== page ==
Why is my plant dying

Emily Banks
4 months ago

Hi, i have this house plant not entirely sure what plant it is. We had it on our landing for around 6 months and few leaves would drop off time to time but new leaves were growing. since the winter it has lost many leaves and on of tbe branches has died and another is dying. i have moved it into the spare which gets more light and is warmer. have i made the right decision? has anyone had similar problems? TIA

Comments (4)

  • socks
    4 months ago

    What kind of pot? Does it drain?

    What kind of potting mix? Was it ever repotted after purchase?

    How much light does it get? Natural light?

    Send pic ot potting setup.

    It’s a rubber plant.

  • ken_adrian Adrian MI cold Z5
    4 months ago

    We had it on our landing for around 6 months and few leaves would drop off time to time


    first.. the tag tells you its a ficus ...

    second.. what does the above mean ... outdoors for summer??? .. and where are you.. big city name ... it might not be uncommon for a plant brought in for winter to shed some leaves ... or if you mean vestibule... how much cold exposure did it get every time the door was opened? ...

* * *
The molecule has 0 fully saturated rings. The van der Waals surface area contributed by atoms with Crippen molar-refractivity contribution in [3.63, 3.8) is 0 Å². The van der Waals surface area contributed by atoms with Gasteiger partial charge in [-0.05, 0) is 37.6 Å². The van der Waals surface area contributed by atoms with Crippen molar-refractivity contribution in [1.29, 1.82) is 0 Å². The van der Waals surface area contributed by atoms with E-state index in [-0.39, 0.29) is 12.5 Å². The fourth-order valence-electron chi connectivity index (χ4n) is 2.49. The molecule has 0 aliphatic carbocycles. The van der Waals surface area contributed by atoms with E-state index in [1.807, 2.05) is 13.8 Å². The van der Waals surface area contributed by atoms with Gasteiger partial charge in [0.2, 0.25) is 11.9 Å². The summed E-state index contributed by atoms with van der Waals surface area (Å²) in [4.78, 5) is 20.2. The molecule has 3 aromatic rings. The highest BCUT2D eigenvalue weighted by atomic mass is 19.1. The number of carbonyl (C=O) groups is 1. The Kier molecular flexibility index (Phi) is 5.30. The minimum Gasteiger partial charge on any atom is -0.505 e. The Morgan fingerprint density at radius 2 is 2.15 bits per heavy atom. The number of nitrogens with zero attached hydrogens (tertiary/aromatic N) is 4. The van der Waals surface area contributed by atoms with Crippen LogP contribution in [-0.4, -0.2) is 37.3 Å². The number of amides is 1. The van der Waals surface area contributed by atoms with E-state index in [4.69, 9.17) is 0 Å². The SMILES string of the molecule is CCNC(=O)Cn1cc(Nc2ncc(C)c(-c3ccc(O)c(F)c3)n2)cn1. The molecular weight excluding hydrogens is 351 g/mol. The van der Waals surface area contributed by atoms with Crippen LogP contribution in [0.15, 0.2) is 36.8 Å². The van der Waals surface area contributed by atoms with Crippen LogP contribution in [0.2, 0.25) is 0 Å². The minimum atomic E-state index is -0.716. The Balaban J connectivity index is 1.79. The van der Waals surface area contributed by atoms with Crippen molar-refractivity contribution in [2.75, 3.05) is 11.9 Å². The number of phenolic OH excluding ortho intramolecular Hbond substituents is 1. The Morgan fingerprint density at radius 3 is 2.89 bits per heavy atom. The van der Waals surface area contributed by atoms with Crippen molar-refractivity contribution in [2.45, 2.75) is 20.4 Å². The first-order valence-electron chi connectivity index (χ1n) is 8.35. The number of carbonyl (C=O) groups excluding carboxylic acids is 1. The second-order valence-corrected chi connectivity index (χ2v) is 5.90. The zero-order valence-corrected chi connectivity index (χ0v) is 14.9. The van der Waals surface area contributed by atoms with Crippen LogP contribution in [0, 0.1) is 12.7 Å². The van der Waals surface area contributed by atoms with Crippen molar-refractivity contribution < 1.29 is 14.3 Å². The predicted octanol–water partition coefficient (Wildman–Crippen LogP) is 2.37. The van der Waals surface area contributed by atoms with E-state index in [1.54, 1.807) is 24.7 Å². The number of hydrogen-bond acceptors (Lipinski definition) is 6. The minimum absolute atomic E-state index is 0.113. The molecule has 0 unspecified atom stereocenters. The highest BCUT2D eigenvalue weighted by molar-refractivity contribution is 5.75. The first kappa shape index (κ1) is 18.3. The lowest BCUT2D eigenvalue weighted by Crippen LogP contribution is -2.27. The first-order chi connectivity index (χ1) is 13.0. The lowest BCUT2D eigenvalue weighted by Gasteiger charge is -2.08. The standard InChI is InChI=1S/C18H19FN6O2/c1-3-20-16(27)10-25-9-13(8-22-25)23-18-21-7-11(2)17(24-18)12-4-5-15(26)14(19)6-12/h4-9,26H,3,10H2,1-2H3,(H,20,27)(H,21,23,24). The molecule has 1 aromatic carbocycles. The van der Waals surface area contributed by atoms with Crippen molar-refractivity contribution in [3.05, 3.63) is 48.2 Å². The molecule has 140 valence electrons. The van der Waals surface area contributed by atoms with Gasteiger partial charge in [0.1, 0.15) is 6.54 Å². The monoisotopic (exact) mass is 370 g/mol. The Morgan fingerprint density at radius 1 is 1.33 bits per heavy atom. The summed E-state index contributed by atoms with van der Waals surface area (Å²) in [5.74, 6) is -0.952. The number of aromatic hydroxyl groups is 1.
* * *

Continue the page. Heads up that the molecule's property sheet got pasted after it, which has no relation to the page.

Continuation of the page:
the first pic shows it in a interior corner.. doesnt appear to be any window near it .... it should probably be within a few feet of a window.. and preferably in front of a window if possible .... plants shed leaves when they give up more energy trying to save them.. than the leaf actually produces ...

    and what socks said ...


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  • tapla
    4 months ago

    "Ficus" covers a lot of territory. There are more than a thousand species of Ficus, and that doesn't include the myriad of cultivars of the more popular species. Ficus benjamina alone has several dozen cultivars of the species plant, all varying from the species plant from a little to a lot. I have several trees of a cultivar of F benjamina which naturally has leaves around 1/10 the size of the species plant. The name of that plant, with binomial and cultivar, is Ficus benjamina "Too Little".

    Since I'm not familiar with the species name 'regina', I was looking around only to find the same tag (and the name 'regina') on at least 3 different species of Ficus (F audrey, F alii, and F benjamina). That leads me to think 'regina' is not the plant's species; rather, it probably has something to do with trying to lead people to their operation (exclusively) in order to purchase the plant. Your plant looks very much like F elastica, but I can't be sure because there is nothing in the images that allows us to get a good sense of the size of the leaves.